Then somebody finds a new hoard (particularly valuable in this kind of study), and what they think they knew has to all be re-examined.  It is a very fascinating part of numismatics.  There is sometimes not a lot of written history about some of the obscure places and times in Europe and Asia.  But often there a bunch of coins, as testimony that people were there and were actively doing stuff.

 

 


I have a very narrow view of the mint question, but even that gives an understanding of the enormous richness and complexty (I know ... no surprise too the experts here). 

 

I collect one area that is close to el-heron's "HRE" field, Duchy of Lorraine.  In medieval/Renaissance times, there were minting authorities in places that today are tiny backwaters: Badonviller, St. Die, St. Michiel, Neufchateau.  Surrounding the duchy were additional mints in bishoprics and counties like Bar, Metz, Toul, Verdun, etc. that are in what today is considered Lorraine.  So, in this smallish part of France, no larger than our state of New Hampshire, and where there has been no minting for almost 300 years, there was formerly a very rich numismatic history, with at least a dozen mints.

 

Part of the fun!     

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gacooke
Community Member
Posts: 3,688
Registered: ‎03-10-2008

Re: --THE NEW COIN CHAT ROOM--

in reply to elheron-grande

elheron-grande wrote:

Hola Gac:  Many thanks for the 'mintmark' info.  Now my question is this;

Has anyone ever made a study of all the 'mints' known?  Yes, a curious

question.  However, Heron has a curiosity factor.  Most likely it would

take years of research to compile such a 'list'.  Heron knows from his

experience collecting Holy Roman Empire coins that there are a large

batch of 'mints' located in that conglomerate of individual coin issuing

authorities.  Something to ponder though ey?  Regards.

 

xx


The short answer is yes ......... and no.  You could fill bookcases with the scholarship in this area.  In fact, I am well into my second bookcase, and I let my membership in the ANS lapse 20 years ago.  Online resources have grown as well, with many numismatic scholars publishing in open source literature that makes their work available on-line. 

 

For example, take a look at two of the items on ed snible's web site:

http://snible.org/

Die Beamtennamen auf den griechischen Münzen by Rudolf Münsterberg [AKA 'Official Names on Greek Coins']

http://snible.org/coins/library/muensterberg/

and The British Museum of Greek Coins:

http://snible.org/coins/bmc/

(I know is says plates only, but for most volumes, the text is available as well)

 

Scholars will pick a state or a province, a time period or a coin type, travel to the museums and the collections, track down hoards, assembling everything they can about the dies, die pairs, moneyers, mints, officina et cetera.  The results get published in articles and books.

 

Then somebody finds a new hoard (particularly valuable in this kind of study), and what they think they knew has to all be re-examined.  It is a very fascinating part of numismatics.  There is sometimes not a lot of written history about some of the obscure places and times in Europe and Asia.  But often there a bunch of coins, as testimony that people were there and were actively doing stuff.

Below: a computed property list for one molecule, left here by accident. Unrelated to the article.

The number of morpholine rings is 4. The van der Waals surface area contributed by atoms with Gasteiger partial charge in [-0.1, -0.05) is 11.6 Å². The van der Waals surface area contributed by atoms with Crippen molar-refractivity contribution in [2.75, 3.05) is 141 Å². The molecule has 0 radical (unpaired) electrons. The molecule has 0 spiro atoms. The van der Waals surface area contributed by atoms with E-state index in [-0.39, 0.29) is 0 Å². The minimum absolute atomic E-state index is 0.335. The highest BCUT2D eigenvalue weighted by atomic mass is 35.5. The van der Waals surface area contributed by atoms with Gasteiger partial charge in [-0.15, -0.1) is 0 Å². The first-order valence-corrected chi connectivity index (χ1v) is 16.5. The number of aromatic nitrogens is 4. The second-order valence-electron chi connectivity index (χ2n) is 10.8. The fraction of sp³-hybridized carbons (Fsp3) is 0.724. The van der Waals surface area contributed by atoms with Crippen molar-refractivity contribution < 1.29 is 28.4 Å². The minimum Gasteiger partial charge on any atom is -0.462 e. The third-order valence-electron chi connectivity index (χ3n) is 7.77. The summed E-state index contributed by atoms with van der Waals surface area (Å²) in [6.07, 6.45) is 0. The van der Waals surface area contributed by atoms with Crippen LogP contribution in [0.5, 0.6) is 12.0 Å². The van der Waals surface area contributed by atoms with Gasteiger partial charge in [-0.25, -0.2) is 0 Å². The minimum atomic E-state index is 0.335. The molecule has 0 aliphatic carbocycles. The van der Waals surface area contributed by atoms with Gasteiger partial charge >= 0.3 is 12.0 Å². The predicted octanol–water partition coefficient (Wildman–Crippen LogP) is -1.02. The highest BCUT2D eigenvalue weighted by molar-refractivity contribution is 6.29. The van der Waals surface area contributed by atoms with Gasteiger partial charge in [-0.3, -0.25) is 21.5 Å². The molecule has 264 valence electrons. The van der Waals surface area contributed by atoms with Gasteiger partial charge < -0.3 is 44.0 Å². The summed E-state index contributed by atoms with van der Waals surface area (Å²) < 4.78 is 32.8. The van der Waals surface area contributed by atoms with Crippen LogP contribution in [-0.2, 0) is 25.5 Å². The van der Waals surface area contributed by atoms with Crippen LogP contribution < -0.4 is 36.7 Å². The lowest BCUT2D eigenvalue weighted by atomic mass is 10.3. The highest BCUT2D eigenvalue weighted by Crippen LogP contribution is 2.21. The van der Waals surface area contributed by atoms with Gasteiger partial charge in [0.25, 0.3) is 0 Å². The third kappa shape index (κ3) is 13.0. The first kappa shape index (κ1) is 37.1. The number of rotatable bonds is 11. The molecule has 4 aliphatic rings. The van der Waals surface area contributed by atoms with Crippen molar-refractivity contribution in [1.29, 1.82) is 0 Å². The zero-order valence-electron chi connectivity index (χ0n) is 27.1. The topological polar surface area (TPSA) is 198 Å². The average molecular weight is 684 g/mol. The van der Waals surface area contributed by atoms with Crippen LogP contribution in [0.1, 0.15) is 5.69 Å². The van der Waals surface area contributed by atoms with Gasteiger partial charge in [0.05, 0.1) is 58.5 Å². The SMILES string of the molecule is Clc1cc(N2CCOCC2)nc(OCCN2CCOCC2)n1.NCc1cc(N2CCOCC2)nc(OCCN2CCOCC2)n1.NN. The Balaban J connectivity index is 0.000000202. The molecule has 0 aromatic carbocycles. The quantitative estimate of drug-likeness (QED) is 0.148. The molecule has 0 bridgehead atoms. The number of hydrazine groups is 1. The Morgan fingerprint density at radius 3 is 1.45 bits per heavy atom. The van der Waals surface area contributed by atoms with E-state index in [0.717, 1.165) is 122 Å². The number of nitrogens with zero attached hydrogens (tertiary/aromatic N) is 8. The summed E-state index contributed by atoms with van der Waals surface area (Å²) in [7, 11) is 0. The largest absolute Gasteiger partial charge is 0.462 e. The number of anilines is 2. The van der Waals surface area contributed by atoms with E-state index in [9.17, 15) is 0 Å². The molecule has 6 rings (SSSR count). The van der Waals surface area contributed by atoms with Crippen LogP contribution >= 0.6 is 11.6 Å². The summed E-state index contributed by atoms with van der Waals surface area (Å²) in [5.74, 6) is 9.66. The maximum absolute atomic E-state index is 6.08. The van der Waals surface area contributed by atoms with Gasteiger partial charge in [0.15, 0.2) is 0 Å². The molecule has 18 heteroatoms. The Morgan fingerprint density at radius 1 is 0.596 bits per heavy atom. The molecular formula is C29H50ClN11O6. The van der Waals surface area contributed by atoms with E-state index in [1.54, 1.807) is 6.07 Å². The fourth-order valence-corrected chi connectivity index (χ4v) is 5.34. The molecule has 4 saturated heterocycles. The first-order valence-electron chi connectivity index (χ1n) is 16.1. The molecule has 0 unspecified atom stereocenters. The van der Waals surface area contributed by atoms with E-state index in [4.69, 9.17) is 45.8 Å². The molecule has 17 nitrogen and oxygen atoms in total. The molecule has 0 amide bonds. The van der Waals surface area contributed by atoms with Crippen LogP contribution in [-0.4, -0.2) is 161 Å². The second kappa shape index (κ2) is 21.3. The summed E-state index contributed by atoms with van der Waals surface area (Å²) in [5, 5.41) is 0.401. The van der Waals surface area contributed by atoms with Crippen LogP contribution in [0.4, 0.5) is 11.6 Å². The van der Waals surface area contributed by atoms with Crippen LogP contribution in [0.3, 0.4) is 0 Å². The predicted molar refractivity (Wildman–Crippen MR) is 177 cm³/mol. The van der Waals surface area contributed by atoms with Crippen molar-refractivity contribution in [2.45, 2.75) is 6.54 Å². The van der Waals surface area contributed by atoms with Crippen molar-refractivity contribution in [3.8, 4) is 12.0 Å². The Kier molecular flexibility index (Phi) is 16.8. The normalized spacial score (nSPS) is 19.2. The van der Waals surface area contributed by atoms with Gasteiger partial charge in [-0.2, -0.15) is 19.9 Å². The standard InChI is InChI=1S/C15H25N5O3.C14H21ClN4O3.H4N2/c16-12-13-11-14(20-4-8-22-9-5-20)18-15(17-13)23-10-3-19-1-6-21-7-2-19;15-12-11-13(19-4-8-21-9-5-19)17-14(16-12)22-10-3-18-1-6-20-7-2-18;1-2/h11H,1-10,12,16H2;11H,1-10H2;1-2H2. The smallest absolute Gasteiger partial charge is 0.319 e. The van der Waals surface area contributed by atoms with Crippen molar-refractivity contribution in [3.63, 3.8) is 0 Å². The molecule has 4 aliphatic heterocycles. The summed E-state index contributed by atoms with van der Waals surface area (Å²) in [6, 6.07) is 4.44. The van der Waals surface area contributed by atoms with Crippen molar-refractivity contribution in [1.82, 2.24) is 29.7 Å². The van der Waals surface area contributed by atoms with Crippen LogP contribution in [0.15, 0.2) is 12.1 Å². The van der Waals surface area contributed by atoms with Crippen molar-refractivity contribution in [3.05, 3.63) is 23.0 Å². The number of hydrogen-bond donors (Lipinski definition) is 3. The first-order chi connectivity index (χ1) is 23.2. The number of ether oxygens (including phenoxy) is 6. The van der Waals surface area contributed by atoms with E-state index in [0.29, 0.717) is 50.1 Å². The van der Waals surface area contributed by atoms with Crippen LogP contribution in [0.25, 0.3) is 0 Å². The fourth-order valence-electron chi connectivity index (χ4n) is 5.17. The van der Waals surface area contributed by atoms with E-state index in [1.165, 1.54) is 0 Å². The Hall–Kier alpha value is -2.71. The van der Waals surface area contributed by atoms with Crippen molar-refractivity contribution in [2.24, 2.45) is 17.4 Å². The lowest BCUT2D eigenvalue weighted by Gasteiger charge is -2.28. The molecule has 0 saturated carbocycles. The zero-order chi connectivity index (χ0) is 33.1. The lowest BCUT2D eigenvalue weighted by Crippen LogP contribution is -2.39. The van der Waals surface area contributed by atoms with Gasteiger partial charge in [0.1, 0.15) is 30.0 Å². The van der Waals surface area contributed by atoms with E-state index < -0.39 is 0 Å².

"climate is what we expect weather is what we get"
M. Twain
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beachgirlbaby01
Community Member
Posts: 5,982
Registered: ‎02-20-2010

Re: --THE NEW COIN CHAT ROOM--

in reply to tdziemianowicz

nice one,



The more you explain it, the more I don't understand it.


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Community Member
Posts: 2,649
Registered: ‎03-06-2012

Re: --THE NEW COIN CHAT ROOM--

[ Edited ]
in reply to tdziemianowicz

Oops.  Found a couple in Ebay sold items search.  French Afars & Issas, and Mongolia.  The same camel motif seems to appear later in Djibouti coins (successor nation to Afars & Issas if I recall):

 

CamelAfars.JPGCamelMongolia.JPG

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Community Member
Posts: 2,649
Registered: ‎03-06-2012

Re: --THE NEW COIN CHAT ROOM--

in reply to *smedley*

*smedley* wrote:

that's cool...!!


I second that!

 

What is interesting about camels seems to be their ABSENCE on coins from the places where they live.  I know th S-d-n coins are the only ones I've owned or seen.  But a quick look through my old (1995) KM "Collecting World Coins" does not turn up camels on any 1900-1995 coins from Algeria, Bahrain, Egypt, French West Africa/West African States, Iraq, Jordan, Libya, Mali, Mauritania, Morocco, Oman, Qatar, Saudi Arabia, Yemen.  Yet you can find lions, gazelles, the occasional horse, even a lobster (or what looks like one - Democratic Republic of Yemen), heraldic falcons, and palm trees galore, of course.

 

Beasts of burden just not sexy enough?  (Though one finds oxen and llamas here and there). 

 

Maybe on more modern coins?